In Nairobi, religious sisters under the Justice and Peace Commission have intensified campaigns for peaceful, free and fair elections while others use their pulpits and radio stations to urge residents to resist politicians propagating hate speech.
The sisters hold peace caravans every week across the city to ensure everyone gets the message. They also meet community groups for young people, older people, women, and men. During the meetings, sisters provide civic education to citizens. They urge them to vote and maintain peace during elections. People are also encouraged to vote for God-fearing leaders and those with integrity so that they can fight against social evils such as corruption and poverty.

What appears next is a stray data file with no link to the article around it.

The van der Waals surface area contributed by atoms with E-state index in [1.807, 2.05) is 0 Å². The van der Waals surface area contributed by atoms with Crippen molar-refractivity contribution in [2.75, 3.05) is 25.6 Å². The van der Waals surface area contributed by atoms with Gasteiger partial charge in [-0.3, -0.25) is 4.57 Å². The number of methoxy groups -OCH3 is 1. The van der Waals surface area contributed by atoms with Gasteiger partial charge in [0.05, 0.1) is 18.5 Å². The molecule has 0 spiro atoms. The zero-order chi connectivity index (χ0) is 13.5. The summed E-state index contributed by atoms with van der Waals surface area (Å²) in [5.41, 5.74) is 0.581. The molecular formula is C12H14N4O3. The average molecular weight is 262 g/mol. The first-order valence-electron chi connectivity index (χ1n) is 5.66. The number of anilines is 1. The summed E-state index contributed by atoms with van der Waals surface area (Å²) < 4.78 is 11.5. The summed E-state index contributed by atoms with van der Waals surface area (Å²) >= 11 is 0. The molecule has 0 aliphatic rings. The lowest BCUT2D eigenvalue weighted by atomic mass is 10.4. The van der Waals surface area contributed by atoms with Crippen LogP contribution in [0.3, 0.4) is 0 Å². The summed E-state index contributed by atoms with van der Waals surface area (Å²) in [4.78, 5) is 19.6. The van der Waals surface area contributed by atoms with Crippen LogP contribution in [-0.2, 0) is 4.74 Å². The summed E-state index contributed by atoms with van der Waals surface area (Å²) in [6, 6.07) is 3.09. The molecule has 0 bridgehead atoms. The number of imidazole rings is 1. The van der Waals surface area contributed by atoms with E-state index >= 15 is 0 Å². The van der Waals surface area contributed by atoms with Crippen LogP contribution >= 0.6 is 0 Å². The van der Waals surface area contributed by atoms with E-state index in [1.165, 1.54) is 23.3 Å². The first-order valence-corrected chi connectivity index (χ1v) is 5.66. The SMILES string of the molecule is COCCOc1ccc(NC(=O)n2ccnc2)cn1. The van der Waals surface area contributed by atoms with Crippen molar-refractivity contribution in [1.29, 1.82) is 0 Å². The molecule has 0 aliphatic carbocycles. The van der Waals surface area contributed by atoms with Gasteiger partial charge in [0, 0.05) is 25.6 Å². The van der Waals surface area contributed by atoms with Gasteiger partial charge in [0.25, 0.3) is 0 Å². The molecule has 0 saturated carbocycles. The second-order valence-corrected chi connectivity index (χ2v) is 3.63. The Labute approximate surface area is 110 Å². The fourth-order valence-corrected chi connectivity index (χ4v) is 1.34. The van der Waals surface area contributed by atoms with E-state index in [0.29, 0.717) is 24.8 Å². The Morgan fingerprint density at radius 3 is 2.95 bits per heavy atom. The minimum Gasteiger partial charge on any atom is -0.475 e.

"On Aug. 9, please make sure you go to exercise your right. You can bring change by voting for the right leaders," Njeri told the residents of Kawangware, a low-income residential area in Nairobi, during a recent meeting. "Practicing this right gives you the chance to choose the person you want. Don't complain about bad leaders if you won't go and vote."
The civic education by religious sisters has changed the minds of some of the residents here. Many people who have never voted for various reasons — including lack of knowledge and interest or disillusionment — are now willing to go to the ballot box and vote for their favorite candidates.
"I have never voted before, but now I will go and vote for the leader I want," said Caroline Nafula, 38, a mother of six. "The sisters have taught me the importance of voting and how to do it well. I now know it's my right to go and vote."